It’s never easy to be a doctor -especially an obstetrician. Accouchement is just too unpredictable; babies are just too vulnerable, too fragile. Too many things can go wrong. Quickly. Unexpectedly. Too many people are affected -the doctor included.

Most of us travel through our days in the naïve hope that we will somehow escape unscathed; that bad things only happen to others; that there are probably no slings and arrows of outrageous fortune -not really. We will be, by and large, protected either by good fortune or statistics -we and our children. We rightly assume that with due diligence, and a good doctor, complications can be predicted and bad outcomes prevented. Otherwise why attend clinics? Why arm ourselves with knowledge, gird ourselves with expectations? Hope does indeed spring eternal.

But circumstances sometimes conspire to frustrate even the best intentions; the most thorough preparations are occasionally inadequate. In Life, nothing is certain; the unforeseen is just that, and only after the event is it predictable. Only after the tragedy is there a possibility of some elucidation, and even then, only a possibility of instruction. Of a lesson learned. Even after endless review -and it is always reviewed- it so often remains random and unfair.

Surely at this stage of our progress in Medicine, these things should not happen -not today, not in hospital.  Anticipation. Prevention. Avoidance. Isn’t that what we always preach? That if we think hard enough, monitor long enough, and analyse well enough, most things are either preventable or at the very least, avoidable? The key word, though, is ‘most’. Some things can and do slip through the fine net of surveillance no matter how hard we watch. Some situations arrive at the door unannounced and we have to do our best to deal with them before they enter -or at least minimize the damage if they manage to knock us down as they elbow past…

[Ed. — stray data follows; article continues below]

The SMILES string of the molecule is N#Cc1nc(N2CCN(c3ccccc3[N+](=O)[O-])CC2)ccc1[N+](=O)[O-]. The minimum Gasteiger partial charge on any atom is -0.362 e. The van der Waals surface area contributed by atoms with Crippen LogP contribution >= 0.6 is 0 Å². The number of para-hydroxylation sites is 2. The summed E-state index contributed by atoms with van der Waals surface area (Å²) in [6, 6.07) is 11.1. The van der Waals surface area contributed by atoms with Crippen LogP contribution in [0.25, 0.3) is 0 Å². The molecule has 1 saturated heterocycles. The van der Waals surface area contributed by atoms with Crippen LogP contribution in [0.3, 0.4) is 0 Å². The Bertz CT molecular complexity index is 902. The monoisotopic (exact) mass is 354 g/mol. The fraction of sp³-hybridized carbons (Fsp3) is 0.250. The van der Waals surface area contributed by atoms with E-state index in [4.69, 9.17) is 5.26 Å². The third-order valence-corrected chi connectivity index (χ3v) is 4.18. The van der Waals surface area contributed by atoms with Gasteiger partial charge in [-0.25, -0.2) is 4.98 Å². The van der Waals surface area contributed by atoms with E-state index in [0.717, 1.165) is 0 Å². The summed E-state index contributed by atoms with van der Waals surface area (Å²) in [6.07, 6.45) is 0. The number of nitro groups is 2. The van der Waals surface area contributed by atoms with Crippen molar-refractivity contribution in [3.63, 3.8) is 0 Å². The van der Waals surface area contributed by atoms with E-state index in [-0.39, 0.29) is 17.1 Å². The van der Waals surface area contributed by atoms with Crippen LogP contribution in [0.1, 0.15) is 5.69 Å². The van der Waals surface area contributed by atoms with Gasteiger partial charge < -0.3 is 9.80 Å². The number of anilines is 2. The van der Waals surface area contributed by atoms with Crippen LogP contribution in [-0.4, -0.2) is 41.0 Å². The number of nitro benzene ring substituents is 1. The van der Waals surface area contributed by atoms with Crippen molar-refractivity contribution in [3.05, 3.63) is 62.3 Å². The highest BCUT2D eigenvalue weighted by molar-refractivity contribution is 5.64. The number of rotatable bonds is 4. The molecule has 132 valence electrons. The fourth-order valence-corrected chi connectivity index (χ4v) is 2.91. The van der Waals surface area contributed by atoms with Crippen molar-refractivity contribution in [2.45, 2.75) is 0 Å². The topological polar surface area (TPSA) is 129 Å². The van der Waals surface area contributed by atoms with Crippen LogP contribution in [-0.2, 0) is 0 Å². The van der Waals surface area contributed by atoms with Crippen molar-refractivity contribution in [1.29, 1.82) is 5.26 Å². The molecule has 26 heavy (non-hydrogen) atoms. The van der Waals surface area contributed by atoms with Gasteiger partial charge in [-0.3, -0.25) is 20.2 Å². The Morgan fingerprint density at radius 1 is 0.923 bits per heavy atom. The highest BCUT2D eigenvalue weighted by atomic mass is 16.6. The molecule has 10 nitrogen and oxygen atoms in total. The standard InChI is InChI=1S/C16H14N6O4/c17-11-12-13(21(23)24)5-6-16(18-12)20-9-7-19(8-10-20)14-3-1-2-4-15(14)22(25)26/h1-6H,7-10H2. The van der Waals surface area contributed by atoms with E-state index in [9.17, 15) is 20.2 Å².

But while it’s never easy for anybody involved, it is the parents for whom I grieve. They have waited so long in joyous anticipation of a life with their child. That its arrival should be traumatic after all those months and all that excitement, that all that promise need be put on hold, or stored on some high shelf as Hope, is almost unbearable.

And yet, endure it we must, until the path emerges once more from the forest and we can see again. Thank god its a route I have seldom travelled, and yet each time, as if it were the first, I am lost. We are all connected; when one suffers we all suffer. And this is how it should be: the link is strong. It’s what makes us human, binds us together as a society: we care. God forbid that it could ever be different.

And even in the darkest place, there is still hope. I remember Helena trying to explain to the King how she can help in All’s Well That Ends Well:

“Oft expectation fails, and most oft there
Where most it promises; and oft it hits
Where hope is coldest, and despair most fits.”

We all need a hint of light, no matter how dim it seems when it first approaches.

Intimations of Mortality

Health care is one thing,  access to health care is another. There are many barriers to its acquisition: in some countries it is money, in others,availability of services. But for most non life-threatening health care needs, an underlying problem in all I would suspect, is fear. Not so much fear for safety as a feeling of unease: is what I have serious, will the doctor think I’m wasting his time, will he actually listen to me? So much of who we are -who we think we are- is bound up in our relationships and encounters with others. The medical visit is no different.